may as well reboot. You may also wish to update your init scripts to mount
sysfs. I have written a simple init script that should do this; place it in
/etc/rc.d/init.d, give it 754 permissions, and link it:

	ln -nsf ../mountsys /etc/rc.d/rcsysinit.d/S30mountsys

The number, of course, depends on your setup; it should go after mountproc,
however, since I put in a line that checks /proc/filesystems to detect
kernels (like pre-2.5) that do not support sysfs.

Sysfs exports various device-related data; in fact, it exports so much it's
impossible to figure out what to do with it all. Some of it is useful for
configuring udev to correctly identify unusual or transientdevices, like USB
thingies. It's new, though, so I am not sure if anything else uses it aside
from udev.

	Hotplug scripts

Anyway, now you're running 2.6. The hotplug scripts are easy to install:

	tar xjvf hotplug-*.tar.bz2
	cd hotplug-*/
	make install

They're just shell scripts, after all. The README has other suggestions that
are not strictly necessary. One of the scripts installed is a boot script,
placed in /etc/rc.d/init.d/hotplug, which you may wish to run at boot. Sadly,
their script is not LFS-style and is quite hard to make LFS-style, so you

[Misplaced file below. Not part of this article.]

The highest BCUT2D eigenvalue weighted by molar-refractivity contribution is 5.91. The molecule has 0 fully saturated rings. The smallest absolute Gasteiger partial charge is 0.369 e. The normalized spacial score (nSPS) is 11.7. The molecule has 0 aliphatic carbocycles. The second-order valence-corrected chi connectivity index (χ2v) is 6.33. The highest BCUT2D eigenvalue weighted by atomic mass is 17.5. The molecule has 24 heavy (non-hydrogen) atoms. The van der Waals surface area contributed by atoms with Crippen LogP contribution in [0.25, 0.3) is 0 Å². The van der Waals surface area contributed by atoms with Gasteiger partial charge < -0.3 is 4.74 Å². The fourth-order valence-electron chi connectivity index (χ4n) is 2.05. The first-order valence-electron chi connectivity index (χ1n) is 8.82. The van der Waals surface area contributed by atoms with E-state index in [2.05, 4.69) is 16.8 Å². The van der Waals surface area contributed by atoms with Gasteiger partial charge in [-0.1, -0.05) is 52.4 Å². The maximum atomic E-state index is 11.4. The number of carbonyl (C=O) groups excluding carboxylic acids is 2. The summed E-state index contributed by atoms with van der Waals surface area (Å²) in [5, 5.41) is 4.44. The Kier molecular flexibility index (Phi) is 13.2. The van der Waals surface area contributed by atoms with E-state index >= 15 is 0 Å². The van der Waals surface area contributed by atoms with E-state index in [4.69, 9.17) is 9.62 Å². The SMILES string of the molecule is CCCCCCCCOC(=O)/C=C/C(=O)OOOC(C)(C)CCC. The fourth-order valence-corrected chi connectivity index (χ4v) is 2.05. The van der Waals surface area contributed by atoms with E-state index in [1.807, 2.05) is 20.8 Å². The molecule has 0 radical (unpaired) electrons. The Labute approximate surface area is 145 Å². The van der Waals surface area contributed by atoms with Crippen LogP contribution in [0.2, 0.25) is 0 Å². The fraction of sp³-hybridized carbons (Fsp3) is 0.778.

won't get any nice colored notifications when it runs. Put it somewhere at
the beginning of the runlevel queue so that it loads your USB, etc. drivers
before you need them.

	Udev

And finally, we have udev.

	tar xjvf udev-*.tar.bz2
	cd udev-*/
	make USE_LOG=false DEBUG=false USE_KLIBC=true INSTALL_DIR=/usr/bin udevdir=/dev
	make install

		Command Explanations:

make ...

I used to have a patch for this, but it wasn't worth its weight in typos. The
options are self-explanatory, except USE_KLIBC, which refers to a special
linux-kernel version of the C library. Greg K-H recommends you use it.

		Configuration:

This is the fun part. Configuring udev itself is an exercise best left to the
reader; the man page is actually pretty helpful.  Configuration in this case
means telling udev what to name which devices and what permissions to give
them; the work is figuring out which device you are trying to name. The
information you use is drawn from sysfs; in addition, pciutils and usbutils
are quite helpful (they aren't given in the BLFS book, however).

In order to make /dev truly dynamic, you want to have as little in it as
possible which is permanent. There are two possibilities for this: to
maintain a minimal static /dev from which the kernel can boot and then fill
it up later, or to create the initial /dev from an initrd (of course, you'll
need a small, static /dev there, but conceptually it is more elegant. Make
sure you compiled your kernel with initrd support (as suggested above).

	The Non-Initrd Method

First, though, the non-initrd way. This is easy: download my udev boot